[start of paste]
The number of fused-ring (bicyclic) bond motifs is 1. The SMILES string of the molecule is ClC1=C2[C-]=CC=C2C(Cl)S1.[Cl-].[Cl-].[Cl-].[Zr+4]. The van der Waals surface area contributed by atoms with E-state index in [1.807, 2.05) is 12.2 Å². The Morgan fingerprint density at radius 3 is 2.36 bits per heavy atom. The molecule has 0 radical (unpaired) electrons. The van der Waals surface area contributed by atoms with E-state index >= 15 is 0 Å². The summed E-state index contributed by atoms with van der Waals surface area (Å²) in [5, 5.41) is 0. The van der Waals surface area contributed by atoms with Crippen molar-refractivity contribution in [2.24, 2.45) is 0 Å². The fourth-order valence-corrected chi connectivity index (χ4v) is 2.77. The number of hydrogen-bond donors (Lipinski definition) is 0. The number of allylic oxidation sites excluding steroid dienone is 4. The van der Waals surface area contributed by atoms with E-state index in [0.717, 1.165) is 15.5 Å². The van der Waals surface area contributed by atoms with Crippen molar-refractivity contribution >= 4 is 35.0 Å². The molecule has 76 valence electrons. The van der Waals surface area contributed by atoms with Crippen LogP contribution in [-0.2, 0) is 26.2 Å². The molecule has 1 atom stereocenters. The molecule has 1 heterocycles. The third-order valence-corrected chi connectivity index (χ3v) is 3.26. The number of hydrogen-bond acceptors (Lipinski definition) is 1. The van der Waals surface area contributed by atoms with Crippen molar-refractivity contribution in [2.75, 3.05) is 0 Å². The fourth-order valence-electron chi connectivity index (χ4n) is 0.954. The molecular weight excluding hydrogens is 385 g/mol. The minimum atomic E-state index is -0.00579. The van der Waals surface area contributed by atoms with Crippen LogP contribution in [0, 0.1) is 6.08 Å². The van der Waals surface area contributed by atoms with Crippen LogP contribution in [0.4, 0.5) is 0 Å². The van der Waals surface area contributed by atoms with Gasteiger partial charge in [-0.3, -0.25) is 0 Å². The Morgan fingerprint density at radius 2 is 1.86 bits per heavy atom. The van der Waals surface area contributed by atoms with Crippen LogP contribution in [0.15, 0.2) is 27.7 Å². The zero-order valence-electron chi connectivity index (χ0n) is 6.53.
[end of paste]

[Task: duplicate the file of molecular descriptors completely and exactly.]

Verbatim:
The number of fused-ring (bicyclic) bond motifs is 1. The SMILES string of the molecule is ClC1=C2[C-]=CC=C2C(Cl)S1.[Cl-].[Cl-].[Cl-].[Zr+4]. The van der Waals surface area contributed by atoms with E-state index in [1.807, 2.05) is 12.2 Å². The Morgan fingerprint density at radius 3 is 2.36 bits per heavy atom. The molecule has 0 radical (unpaired) electrons. The van der Waals surface area contributed by atoms with E-state index >= 15 is 0 Å². The summed E-state index contributed by atoms with van der Waals surface area (Å²) in [5, 5.41) is 0. The van der Waals surface area contributed by atoms with Crippen molar-refractivity contribution in [2.24, 2.45) is 0 Å². The fourth-order valence-corrected chi connectivity index (χ4v) is 2.77. The number of hydrogen-bond donors (Lipinski definition) is 0. The number of allylic oxidation sites excluding steroid dienone is 4. The van der Waals surface area contributed by atoms with E-state index in [0.717, 1.165) is 15.5 Å². The van der Waals surface area contributed by atoms with Crippen molar-refractivity contribution >= 4 is 35.0 Å². The molecule has 76 valence electrons. The van der Waals surface area contributed by atoms with Crippen LogP contribution in [-0.2, 0) is 26.2 Å². The molecule has 1 atom stereocenters. The molecule has 1 heterocycles. The third-order valence-corrected chi connectivity index (χ3v) is 3.26. The number of hydrogen-bond acceptors (Lipinski definition) is 1. The van der Waals surface area contributed by atoms with Crippen molar-refractivity contribution in [2.75, 3.05) is 0 Å². The fourth-order valence-electron chi connectivity index (χ4n) is 0.954. The molecular weight excluding hydrogens is 385 g/mol. The minimum atomic E-state index is -0.00579. The van der Waals surface area contributed by atoms with Crippen LogP contribution in [0, 0.1) is 6.08 Å². The van der Waals surface area contributed by atoms with Crippen LogP contribution in [0.4, 0.5) is 0 Å². The van der Waals surface area contributed by atoms with Gasteiger partial charge in [-0.3, -0.25) is 0 Å². The Morgan fingerprint density at radius 2 is 1.86 bits per heavy atom. The van der Waals surface area contributed by atoms with Crippen LogP contribution in [0.15, 0.2) is 27.7 Å². The zero-order valence-electron chi connectivity index (χ0n) is 6.53.